Similarities to thin threads from JRockit?
Magnus Ihse Bursie
magnus.ihse.bursie at oracle.com
Mon Nov 19 09:40:38 UTC 2018
On 2018-11-16 13:00, Billy Sjöberg wrote:
> Hello everyone involved with project Loom!
> First of I’d like to give my support to you guys as the progress you’re making is impressive to say the least and I hold all my thumbs that you’ll be successful in the project.
> Could anyone instruct me in how Fibers differ from i.e. thin threads which was implemented in the JRockit VM? Are there similarities and did you reuse any of the experience and learnings from that?
Not many of the original JRockit developers are still with Oracle; I'm
being one of the few left. While I'd love to work on Project Loom, I'm
still very much stuck in working with the build system of OpenJDK. :-)
I've followed Loom with quite some interest, but only from a distance,
so I'll leave any discussion about the workings of Loom to someone more
knowledgeable than me.
However, you are right that Loom fibers are quite similar to JRockit
thin threads. I think also there are several differences, that will
hopefully make fibers a better success story than the JRockit thin
threads. One, for start, is the ability to work within the OpenJDK
framework, where all changes necessary can be made. JRockit, at the
time, was a true drop-in replacement for Hotspot, and we had to work
within the limitations of the JDK at the time.
Thin threads showed tremendous performance on (more or less artificial)
benchmarks using thread-based programming style, with threads doing
mostly pure Java or waiting for IO. There was a chat-service benchmark,
the name of which I've forgotten, where we could beat the competition
with numbers that were almost hilarious.
However, in the real world, most applications did not behave like this.
Interaction with native code (most likely not as common today as when
JRockit started) was a big problem, maybe the biggest. Scheduling was a
hard issue -- not unsolvable, but seriously technically hard. We used
what we called "MxN", mapping M thin threads on N native threads. Then
you had to fight with the CPU on the scheduling of the N native threads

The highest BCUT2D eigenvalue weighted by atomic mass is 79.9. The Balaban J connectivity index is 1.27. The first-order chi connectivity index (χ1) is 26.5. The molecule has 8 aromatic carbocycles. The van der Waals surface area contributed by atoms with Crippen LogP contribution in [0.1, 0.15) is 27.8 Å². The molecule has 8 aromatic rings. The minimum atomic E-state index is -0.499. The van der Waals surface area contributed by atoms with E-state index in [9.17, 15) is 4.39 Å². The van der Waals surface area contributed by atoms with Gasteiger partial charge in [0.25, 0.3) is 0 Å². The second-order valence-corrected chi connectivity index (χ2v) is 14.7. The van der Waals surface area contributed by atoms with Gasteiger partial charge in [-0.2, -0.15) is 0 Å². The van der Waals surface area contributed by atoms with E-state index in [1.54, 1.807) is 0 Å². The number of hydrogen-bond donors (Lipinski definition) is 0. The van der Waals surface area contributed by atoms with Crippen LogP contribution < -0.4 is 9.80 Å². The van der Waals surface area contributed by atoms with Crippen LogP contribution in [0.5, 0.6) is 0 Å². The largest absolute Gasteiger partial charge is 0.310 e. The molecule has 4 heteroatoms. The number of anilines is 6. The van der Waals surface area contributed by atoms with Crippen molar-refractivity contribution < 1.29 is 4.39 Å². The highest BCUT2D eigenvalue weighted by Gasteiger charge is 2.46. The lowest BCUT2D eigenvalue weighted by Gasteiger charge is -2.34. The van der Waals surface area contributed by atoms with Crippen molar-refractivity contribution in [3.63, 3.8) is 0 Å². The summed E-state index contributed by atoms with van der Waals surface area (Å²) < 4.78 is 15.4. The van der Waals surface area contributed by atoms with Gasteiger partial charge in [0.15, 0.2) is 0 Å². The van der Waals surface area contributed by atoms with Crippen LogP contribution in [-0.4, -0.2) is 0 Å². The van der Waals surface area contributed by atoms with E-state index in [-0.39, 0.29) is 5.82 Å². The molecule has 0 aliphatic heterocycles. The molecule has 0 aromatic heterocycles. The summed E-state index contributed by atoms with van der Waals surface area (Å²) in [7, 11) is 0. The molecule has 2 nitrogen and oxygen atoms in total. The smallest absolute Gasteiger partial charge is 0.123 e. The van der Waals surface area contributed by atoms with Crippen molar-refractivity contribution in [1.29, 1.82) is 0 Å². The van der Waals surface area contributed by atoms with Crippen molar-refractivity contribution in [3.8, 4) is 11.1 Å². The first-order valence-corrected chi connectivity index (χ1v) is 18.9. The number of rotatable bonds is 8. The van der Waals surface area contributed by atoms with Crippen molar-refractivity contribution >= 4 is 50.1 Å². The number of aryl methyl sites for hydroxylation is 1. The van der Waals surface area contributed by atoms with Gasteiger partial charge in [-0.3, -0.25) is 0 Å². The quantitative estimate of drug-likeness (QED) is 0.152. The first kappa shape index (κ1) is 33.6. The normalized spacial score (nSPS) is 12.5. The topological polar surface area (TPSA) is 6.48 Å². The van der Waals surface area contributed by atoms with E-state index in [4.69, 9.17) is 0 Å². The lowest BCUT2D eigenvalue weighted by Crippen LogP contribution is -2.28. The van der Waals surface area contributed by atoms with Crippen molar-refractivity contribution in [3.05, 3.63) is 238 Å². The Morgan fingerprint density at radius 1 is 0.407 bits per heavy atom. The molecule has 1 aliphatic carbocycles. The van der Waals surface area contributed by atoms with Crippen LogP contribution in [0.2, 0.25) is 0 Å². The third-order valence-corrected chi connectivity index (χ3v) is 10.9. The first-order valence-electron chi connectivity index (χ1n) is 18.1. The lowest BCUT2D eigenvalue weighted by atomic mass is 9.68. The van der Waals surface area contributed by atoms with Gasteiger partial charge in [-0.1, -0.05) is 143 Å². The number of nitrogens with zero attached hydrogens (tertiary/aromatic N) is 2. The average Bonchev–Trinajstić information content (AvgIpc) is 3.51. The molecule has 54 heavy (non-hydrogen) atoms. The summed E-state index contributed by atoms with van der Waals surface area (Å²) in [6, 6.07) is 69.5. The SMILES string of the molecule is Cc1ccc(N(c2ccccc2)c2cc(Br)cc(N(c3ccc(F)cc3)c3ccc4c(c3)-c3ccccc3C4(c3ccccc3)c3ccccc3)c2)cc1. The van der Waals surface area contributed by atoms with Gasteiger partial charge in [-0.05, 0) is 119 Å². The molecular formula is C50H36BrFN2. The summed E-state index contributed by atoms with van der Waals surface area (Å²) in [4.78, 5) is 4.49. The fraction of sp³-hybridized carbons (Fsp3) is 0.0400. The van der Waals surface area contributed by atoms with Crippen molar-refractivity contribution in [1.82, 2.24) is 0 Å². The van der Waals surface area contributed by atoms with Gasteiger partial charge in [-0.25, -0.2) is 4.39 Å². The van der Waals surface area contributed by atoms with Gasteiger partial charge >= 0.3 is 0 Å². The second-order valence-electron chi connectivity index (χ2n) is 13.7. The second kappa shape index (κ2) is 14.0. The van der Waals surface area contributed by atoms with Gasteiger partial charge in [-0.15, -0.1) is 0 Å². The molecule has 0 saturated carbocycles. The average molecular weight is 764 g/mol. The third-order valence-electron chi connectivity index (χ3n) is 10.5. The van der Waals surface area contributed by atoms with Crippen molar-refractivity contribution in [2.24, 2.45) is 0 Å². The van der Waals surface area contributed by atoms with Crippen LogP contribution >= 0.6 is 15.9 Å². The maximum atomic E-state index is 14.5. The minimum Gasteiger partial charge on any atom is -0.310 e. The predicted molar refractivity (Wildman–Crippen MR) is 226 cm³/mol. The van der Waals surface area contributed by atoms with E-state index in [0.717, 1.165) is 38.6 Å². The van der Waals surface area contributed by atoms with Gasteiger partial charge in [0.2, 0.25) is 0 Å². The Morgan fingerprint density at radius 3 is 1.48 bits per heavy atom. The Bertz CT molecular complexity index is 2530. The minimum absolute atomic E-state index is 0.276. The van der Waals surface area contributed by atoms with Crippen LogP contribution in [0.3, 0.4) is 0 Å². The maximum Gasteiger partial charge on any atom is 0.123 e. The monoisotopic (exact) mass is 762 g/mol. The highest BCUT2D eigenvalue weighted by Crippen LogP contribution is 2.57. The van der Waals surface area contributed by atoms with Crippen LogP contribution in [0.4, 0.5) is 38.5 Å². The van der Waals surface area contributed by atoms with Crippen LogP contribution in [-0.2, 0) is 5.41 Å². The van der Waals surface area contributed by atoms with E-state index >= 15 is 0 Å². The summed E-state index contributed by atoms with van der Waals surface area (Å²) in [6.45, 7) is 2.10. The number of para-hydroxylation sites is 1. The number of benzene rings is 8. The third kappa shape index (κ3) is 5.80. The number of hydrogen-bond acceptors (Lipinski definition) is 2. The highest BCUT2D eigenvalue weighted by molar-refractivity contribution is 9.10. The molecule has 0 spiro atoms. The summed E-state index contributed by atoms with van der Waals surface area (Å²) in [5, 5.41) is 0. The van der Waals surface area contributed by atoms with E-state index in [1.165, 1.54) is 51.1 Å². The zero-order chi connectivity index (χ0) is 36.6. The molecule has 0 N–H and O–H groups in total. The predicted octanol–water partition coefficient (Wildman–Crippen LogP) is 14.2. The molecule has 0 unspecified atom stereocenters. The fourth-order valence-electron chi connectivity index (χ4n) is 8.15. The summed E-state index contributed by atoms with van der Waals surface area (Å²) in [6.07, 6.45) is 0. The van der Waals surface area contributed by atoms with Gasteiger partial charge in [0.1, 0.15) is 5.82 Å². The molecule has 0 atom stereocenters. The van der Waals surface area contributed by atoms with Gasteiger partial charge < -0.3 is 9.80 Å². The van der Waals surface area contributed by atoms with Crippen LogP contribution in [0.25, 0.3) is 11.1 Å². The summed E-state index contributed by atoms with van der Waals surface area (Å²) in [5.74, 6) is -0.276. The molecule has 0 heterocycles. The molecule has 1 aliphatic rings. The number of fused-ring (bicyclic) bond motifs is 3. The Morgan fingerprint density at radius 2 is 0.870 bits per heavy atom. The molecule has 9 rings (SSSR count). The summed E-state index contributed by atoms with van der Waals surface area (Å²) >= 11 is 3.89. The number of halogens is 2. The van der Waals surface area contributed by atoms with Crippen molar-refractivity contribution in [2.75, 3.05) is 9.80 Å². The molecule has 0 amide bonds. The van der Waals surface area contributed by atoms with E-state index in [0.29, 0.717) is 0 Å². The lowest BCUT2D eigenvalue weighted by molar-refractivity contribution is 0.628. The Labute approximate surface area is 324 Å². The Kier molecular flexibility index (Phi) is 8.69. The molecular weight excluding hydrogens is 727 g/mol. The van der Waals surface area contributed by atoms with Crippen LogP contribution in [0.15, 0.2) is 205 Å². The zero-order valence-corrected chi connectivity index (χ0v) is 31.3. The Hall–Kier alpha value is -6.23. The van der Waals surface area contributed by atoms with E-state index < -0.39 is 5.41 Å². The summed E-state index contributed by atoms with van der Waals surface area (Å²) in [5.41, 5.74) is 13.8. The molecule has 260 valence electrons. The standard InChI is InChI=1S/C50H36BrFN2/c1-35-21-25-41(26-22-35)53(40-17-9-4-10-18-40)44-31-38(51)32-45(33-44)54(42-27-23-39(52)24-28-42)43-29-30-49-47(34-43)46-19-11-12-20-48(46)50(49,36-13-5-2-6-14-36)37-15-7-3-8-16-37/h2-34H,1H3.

on the P number of CPUs. Also, when a worker thread got caught in JNI
too long, we spawned a new native thread to continue execute from the
thin thread pool. This made the hard scheduling problem re-occur every
In the end, the complexities of thin threads did not outweigh the
benefits, and thin threads were removed quite early in JRockit.
From my perspective, Loom shares many of the design features with thin
threads, but it also different. I think Loom has a much higher chance of
success, depending on a lot of factors:
1) The amount of pure Java libraries today is staggering, and many
legacy systems has been removed -- so having a custom made JNI interface
is the exception, rather than the rule as it was in the pre-2000 world.
This would remove one of the main stumbling blocks we encountered.
2) Loom is working as an OpenJDK project, with the power to propose
changes (and having a reasonable chance of getting them accepted) to all
parts of the JDK classes, the VM and the specs. If something is not
working, then need not be stuck.
3) Developers these days are well aware of multi-tasking issues, and are
used to resorting to various async callback based solutions for
massively parallel execution. Given this mindset, Loom will allow them
to do the same things but with tremendously improved code readability. I
think Loom will be seen not as "make my code still go fast when I scale
it", but "make my fast and scalable code readable again".
> Also, I think a good FAQ/comparison would be helpful as the concurrency terms seems be tossed around causing confusion whenever the Loom project is being discussed.
> It would be nice to have one source of truth comparing it against i.e Kotlin coroutines, green threads, go-routines and thin threads. I get that the Kotlin / C# / JS way is i.e. not solving the colored method problem, but it would be nice to have a comparison matrix or something similar for the alternatives.
> Best regards and good luck!
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